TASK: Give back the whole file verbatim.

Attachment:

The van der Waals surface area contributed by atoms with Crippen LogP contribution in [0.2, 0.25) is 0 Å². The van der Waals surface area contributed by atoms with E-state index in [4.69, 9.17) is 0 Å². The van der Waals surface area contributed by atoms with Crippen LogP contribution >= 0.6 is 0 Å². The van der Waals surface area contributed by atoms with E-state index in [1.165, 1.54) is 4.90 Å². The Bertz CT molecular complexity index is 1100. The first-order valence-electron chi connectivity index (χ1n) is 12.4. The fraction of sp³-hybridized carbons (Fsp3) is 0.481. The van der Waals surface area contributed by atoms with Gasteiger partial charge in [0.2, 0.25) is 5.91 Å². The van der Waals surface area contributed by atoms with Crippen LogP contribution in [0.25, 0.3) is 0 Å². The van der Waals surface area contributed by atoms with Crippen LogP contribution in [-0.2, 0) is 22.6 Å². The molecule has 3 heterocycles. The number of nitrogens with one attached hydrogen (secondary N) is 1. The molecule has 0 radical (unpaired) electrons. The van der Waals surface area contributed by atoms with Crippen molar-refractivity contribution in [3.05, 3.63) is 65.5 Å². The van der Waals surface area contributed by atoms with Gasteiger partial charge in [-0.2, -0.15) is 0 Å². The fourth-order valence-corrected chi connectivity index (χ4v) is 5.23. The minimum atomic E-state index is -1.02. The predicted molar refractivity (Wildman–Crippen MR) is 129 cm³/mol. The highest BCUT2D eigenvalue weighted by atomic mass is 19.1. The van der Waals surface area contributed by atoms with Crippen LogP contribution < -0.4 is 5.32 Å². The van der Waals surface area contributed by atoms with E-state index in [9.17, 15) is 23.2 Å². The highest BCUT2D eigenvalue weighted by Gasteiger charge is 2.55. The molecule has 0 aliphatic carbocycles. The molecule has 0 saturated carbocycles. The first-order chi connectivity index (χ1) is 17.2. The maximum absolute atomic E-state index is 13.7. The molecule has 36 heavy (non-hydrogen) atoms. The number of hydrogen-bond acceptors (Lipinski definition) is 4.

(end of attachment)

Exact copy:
The van der Waals surface area contributed by atoms with Crippen LogP contribution in [0.2, 0.25) is 0 Å². The van der Waals surface area contributed by atoms with E-state index in [4.69, 9.17) is 0 Å². The van der Waals surface area contributed by atoms with Crippen LogP contribution >= 0.6 is 0 Å². The van der Waals surface area contributed by atoms with E-state index in [1.165, 1.54) is 4.90 Å². The Bertz CT molecular complexity index is 1100. The first-order valence-electron chi connectivity index (χ1n) is 12.4. The fraction of sp³-hybridized carbons (Fsp3) is 0.481. The van der Waals surface area contributed by atoms with Gasteiger partial charge in [0.2, 0.25) is 5.91 Å². The van der Waals surface area contributed by atoms with Crippen LogP contribution in [0.25, 0.3) is 0 Å². The van der Waals surface area contributed by atoms with Crippen LogP contribution in [-0.2, 0) is 22.6 Å². The molecule has 3 heterocycles. The number of nitrogens with one attached hydrogen (secondary N) is 1. The molecule has 0 radical (unpaired) electrons. The van der Waals surface area contributed by atoms with Crippen molar-refractivity contribution in [3.05, 3.63) is 65.5 Å². The van der Waals surface area contributed by atoms with Gasteiger partial charge in [-0.2, -0.15) is 0 Å². The fourth-order valence-corrected chi connectivity index (χ4v) is 5.23. The minimum atomic E-state index is -1.02. The predicted molar refractivity (Wildman–Crippen MR) is 129 cm³/mol. The highest BCUT2D eigenvalue weighted by atomic mass is 19.1. The van der Waals surface area contributed by atoms with Crippen LogP contribution < -0.4 is 5.32 Å². The van der Waals surface area contributed by atoms with E-state index in [9.17, 15) is 23.2 Å². The highest BCUT2D eigenvalue weighted by Gasteiger charge is 2.55. The molecule has 0 aliphatic carbocycles. The molecule has 0 saturated carbocycles. The first-order chi connectivity index (χ1) is 17.2. The maximum absolute atomic E-state index is 13.7. The molecule has 36 heavy (non-hydrogen) atoms. The number of hydrogen-bond acceptors (Lipinski definition) is 4.